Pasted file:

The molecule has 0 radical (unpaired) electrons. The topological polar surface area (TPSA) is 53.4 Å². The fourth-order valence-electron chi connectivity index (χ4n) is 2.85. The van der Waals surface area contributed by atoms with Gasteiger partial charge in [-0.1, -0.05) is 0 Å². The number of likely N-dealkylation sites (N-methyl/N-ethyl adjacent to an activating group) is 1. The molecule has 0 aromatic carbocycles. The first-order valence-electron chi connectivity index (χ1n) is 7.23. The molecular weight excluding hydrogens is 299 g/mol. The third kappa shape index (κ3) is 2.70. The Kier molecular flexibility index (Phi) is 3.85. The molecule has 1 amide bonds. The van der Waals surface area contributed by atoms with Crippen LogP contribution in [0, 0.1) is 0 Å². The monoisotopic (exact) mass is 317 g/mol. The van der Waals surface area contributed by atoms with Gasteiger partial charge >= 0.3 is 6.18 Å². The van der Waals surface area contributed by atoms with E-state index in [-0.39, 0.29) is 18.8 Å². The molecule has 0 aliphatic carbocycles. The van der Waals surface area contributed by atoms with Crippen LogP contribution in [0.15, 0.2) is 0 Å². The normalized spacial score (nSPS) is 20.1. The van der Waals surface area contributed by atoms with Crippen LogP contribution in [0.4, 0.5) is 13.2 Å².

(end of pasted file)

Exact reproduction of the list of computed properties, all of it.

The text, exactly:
The molecule has 0 radical (unpaired) electrons. The topological polar surface area (TPSA) is 53.4 Å². The fourth-order valence-electron chi connectivity index (χ4n) is 2.85. The van der Waals surface area contributed by atoms with Gasteiger partial charge in [-0.1, -0.05) is 0 Å². The number of likely N-dealkylation sites (N-methyl/N-ethyl adjacent to an activating group) is 1. The molecule has 0 aromatic carbocycles. The first-order valence-electron chi connectivity index (χ1n) is 7.23. The molecular weight excluding hydrogens is 299 g/mol. The third kappa shape index (κ3) is 2.70. The Kier molecular flexibility index (Phi) is 3.85. The molecule has 1 amide bonds. The van der Waals surface area contributed by atoms with Crippen LogP contribution in [0, 0.1) is 0 Å². The monoisotopic (exact) mass is 317 g/mol. The van der Waals surface area contributed by atoms with Gasteiger partial charge >= 0.3 is 6.18 Å². The van der Waals surface area contributed by atoms with E-state index in [-0.39, 0.29) is 18.8 Å². The molecule has 0 aliphatic carbocycles. The van der Waals surface area contributed by atoms with Crippen LogP contribution in [0.15, 0.2) is 0 Å². The normalized spacial score (nSPS) is 20.1. The van der Waals surface area contributed by atoms with Crippen LogP contribution in [0.4, 0.5) is 13.2 Å².